Reflection on Catholic Schools Week 2019

Date: 22 Jan 2019



Catholic Schools Week 2019 will run from Sunday, 27th January to Sunday, 3rd February. The general theme will be “Catholic Schools: Celebrating the Work of Our Local Catholic School”. The particular themes suggested for each day of CSW2019 are these: Day 1. Our Catholic School: Living Tradition; Day 2. Our Catholic School: Welcoming Diversity; Day 3. Our Catholic School: Grandparents Day/Intergenerational; Day 4. Our Catholic School: In the Service of Our Community; Day 5. Our Catholic School: Supporting Faith.  There are resources available to help schools celebrate each of these days with understanding, conviction and, we may hope, enthusiasm (www.catholicschools.ie).

In describing our schools generally, we tend to focus on characteristics – e.g., “Welcoming Diversity” – that are not in any way unique to Catholic schools or that are required by law of all recognised schools or that are more or less moot if not supported by the findings of independent empirical research. CSW affords us an opportunity to reflect year on year on the nature and purpose of our schools and, perhaps more importantly, to find the necessary and appropriate language in which to share our conclusions with the world.

Canon Law defines a Catholic school thus: “A Catholic school is understood as one which a competent ecclesiastical authority or a public ecclesiastical juridic person directs or which ecclesiastical authority recognises as such through a written document (c. 803.1)”. There is actually no corresponding definition of a Catholic school in civil law in the Republic of Ireland but, in the light of various provisions of the Education Act 1998 and, especially, of their interaction, it may be concluded that a Catholic school is a recognised school under Catholic patronage.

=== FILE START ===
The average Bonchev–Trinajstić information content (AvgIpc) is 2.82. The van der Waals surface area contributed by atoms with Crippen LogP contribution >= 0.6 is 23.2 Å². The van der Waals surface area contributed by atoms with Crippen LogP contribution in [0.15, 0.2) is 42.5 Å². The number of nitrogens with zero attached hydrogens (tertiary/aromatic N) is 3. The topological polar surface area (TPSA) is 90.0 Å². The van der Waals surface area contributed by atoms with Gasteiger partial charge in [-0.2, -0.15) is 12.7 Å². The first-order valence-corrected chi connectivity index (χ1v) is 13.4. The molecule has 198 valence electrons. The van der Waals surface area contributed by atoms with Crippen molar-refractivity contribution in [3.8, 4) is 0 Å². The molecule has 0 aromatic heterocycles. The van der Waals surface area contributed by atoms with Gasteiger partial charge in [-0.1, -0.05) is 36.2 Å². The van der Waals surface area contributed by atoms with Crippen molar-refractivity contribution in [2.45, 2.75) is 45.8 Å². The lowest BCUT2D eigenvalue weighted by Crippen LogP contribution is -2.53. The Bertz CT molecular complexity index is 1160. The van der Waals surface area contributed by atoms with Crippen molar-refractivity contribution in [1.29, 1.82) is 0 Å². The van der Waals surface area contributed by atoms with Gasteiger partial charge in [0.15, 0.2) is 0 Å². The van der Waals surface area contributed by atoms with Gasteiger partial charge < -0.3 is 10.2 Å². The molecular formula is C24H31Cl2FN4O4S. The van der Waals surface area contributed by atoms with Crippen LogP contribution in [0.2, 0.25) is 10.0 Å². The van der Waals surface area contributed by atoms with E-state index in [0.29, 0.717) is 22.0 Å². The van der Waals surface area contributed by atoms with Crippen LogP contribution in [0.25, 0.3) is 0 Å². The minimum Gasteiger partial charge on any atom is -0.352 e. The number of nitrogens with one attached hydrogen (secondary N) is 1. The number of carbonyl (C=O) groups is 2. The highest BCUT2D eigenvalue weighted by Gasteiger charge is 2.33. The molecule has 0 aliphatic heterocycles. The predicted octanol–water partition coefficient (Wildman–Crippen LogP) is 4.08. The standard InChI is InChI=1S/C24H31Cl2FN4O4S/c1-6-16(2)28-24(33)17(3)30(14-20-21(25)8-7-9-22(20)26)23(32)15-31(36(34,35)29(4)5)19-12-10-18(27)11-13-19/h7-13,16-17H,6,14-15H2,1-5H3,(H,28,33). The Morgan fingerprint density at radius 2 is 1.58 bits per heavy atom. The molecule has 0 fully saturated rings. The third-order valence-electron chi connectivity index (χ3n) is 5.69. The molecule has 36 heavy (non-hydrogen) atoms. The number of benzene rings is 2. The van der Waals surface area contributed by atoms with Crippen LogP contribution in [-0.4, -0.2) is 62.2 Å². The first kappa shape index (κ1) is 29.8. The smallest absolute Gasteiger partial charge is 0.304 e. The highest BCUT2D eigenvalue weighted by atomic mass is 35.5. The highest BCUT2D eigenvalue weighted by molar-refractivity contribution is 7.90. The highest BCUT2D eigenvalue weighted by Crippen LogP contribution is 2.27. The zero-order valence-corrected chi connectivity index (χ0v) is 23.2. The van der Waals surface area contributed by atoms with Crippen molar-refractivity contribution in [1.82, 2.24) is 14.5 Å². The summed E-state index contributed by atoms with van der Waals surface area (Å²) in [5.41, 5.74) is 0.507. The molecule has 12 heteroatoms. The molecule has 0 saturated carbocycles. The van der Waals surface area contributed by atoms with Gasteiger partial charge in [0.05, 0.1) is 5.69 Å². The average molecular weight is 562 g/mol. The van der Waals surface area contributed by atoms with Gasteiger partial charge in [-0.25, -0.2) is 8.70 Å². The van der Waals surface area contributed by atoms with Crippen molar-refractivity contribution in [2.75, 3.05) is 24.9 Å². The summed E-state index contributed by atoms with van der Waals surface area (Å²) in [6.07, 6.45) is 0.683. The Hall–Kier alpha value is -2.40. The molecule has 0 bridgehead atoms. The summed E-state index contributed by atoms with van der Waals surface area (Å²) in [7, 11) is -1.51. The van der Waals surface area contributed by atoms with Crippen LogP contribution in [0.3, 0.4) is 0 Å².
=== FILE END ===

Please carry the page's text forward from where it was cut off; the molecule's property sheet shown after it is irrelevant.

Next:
There are many Vatican documents dealing with the Catholic school, all of which are freely available at www.vatican.va. Archbishop J.  Michael Miller, CSB, formerly Secretary of the Congregation for Catholic Education, has distilled from these what he calls The Five Marks of the Catholic School:  “1. Inspired by a Supernatural Vision: … Catholic schools have a straightforward goal: to foster the growth of good Catholic human beings who love God and neighbour and thus fulfil their destiny of becoming saints. 2. Founded on a Christian Anthropology: … Christ is not an after-thought or an add-on to Catholic educational philosophy but the centre and fulcrum of the entire enterprise…  3. Animated by Communion and Community: … a dimension rooted both in the social nature of the human person and the reality of the Church a ‘the home and the school of communion’ …  4. Imbued with a Catholic Worldview: Catholicism should permeate not just the class period of catechism or religious education, or the school’s pastoral activities, but the entire curriculum …  5. Sustained by the Witness of Teaching: The careful hiring of men and women who enthusiastically endorse a Catholic ethos is … the primary way to foster a school’s Catholicity …”.

We must mine this rich vein of Catholic thinking and teaching on the ends and means both of Catholic education, in general, and of the Catholic school, in particular, because, now more than ever, we must “be prepared to make a defence to anyone who calls [us] to account for the hope that is in [us] (I Pt 3:15)” about our schools. We must develop a specifically Catholic vision of what is specifically Catholic about our Catholic schools and we must find a Catholic language in which to articulate that vision. If we have much to say about our schools as schools, and little about those schools as Catholic, we run the risk of de-Catholicising our schools all on our very own.